There are three key pil­lars that the house of Saud rests upon, allow­ing it to play a major role in the region.The first of these is the dom­i­nance of the royal fam­ily in Saudi pol­i­tics. The Saudi royal fam­ily is effec­tively an oli­garchy that has crafted an absolute monar­chy, ruled by con­sen­sus. As a result the fam­ily con­tin­ues to dom­i­nate the polit­i­cal archi­tec­ture of the coun­try with no other cen­ters of power exist­ing. The throne of Saudi Ara­bia changes hands through a power trans­fer that remains firmly within the Saud clan. Ibn Saud is believed to have had at least 70 chil­dren, with at least 16 sons still alive. They and their off­spring form a core of about 200 princes who wield most of the power. Esti­mates of the total num­ber of princes range any­where from 7,000 upwards. The family’s vast num­bers allow it to con­trol most of the kingdom’s impor­tant posts and to have an involve­ment and pres­ence at all lev­els of gov­ern­ment. The key min­istries are reserved for the royal fam­ily, as are the thir­teen regional governorships.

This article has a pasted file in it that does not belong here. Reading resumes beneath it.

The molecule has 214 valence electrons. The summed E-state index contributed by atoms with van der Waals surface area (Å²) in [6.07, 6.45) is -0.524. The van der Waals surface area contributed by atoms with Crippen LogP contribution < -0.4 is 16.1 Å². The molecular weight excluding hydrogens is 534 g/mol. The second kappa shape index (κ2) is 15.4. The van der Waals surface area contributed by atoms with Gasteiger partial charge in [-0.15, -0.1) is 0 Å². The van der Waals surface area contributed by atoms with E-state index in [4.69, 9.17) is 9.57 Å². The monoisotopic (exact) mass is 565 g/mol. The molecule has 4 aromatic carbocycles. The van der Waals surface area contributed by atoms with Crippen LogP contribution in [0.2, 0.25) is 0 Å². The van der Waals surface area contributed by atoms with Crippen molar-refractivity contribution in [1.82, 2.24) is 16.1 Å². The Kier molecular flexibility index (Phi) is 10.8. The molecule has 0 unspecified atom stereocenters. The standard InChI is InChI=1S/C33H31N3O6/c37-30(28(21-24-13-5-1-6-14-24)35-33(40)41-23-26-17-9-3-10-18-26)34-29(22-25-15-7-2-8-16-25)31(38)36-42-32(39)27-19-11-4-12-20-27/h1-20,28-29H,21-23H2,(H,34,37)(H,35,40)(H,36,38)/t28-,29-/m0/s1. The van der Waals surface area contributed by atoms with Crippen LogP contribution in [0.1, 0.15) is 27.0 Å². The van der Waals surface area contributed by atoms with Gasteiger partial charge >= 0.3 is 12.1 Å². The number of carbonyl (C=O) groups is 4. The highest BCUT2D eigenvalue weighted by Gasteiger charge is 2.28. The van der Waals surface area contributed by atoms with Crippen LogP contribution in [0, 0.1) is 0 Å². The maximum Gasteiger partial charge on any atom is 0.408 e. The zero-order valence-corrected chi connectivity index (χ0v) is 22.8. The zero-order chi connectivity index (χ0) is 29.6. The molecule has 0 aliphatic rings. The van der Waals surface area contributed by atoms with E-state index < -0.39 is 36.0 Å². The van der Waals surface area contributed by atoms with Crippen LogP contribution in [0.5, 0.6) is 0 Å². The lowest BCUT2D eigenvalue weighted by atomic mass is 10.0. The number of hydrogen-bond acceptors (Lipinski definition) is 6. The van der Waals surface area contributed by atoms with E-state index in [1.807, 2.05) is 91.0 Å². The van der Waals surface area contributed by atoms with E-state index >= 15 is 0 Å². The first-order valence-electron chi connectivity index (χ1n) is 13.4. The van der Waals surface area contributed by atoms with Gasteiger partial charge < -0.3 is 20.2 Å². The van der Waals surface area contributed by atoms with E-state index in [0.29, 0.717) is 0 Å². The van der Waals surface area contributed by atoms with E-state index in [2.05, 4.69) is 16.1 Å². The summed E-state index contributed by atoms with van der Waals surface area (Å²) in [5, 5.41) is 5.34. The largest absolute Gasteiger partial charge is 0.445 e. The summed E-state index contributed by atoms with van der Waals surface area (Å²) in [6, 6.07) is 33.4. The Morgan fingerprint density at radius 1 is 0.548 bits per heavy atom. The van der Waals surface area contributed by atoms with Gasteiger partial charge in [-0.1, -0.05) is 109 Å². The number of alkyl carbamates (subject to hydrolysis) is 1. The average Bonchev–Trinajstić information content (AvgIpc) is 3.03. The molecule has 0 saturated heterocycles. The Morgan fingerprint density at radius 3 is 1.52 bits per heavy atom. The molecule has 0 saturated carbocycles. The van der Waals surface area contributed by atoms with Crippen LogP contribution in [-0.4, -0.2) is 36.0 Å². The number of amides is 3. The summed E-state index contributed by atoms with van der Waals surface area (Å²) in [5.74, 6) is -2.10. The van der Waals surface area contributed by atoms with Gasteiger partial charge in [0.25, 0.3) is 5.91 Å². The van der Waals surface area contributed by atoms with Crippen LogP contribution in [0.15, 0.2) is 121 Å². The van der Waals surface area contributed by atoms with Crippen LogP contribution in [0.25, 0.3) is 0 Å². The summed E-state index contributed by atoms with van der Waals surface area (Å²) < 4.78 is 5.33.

The Sauds know their own gov­ern­ing elite is dete­ri­o­rat­ing. Saudi Ara­bia is a state that, as its name attests, is based on loy­alty not to a ter­rain or an idea but to a fam­ily. Abdu­laziz Ibn Saud, who estab­lished the coun­try along with his son Faisal bin Abdu­laziz (the third monarch), dom­i­nated the first gen­er­a­tion of Saudi rulers. The sec­ond gen­er­a­tion has been dom­i­nated by the “Sudeiri Seven” — the seven sons of Ibn Saud’s favorite wife, Hassa bint Ahmad al-Sudeiri — who over­saw polit­i­cal life, often as kings, giv­ing coher­ence to the fam­ily and thus to the rul­ing power struc­ture. But that group is dis­ap­pear­ing. The cur­rent crown prince, Salman, the sixth old­est Sudeiri, is 76. In the third gen­er­a­tion, 19 grand­sons will com­pete with 16 sur­viv­ing sons of Ibn Saud on the Alle­giance Coun­cil, appointed in 2006 to for­mal­ize the suc­ces­sion process. And there are many more grand­sons out­side the council.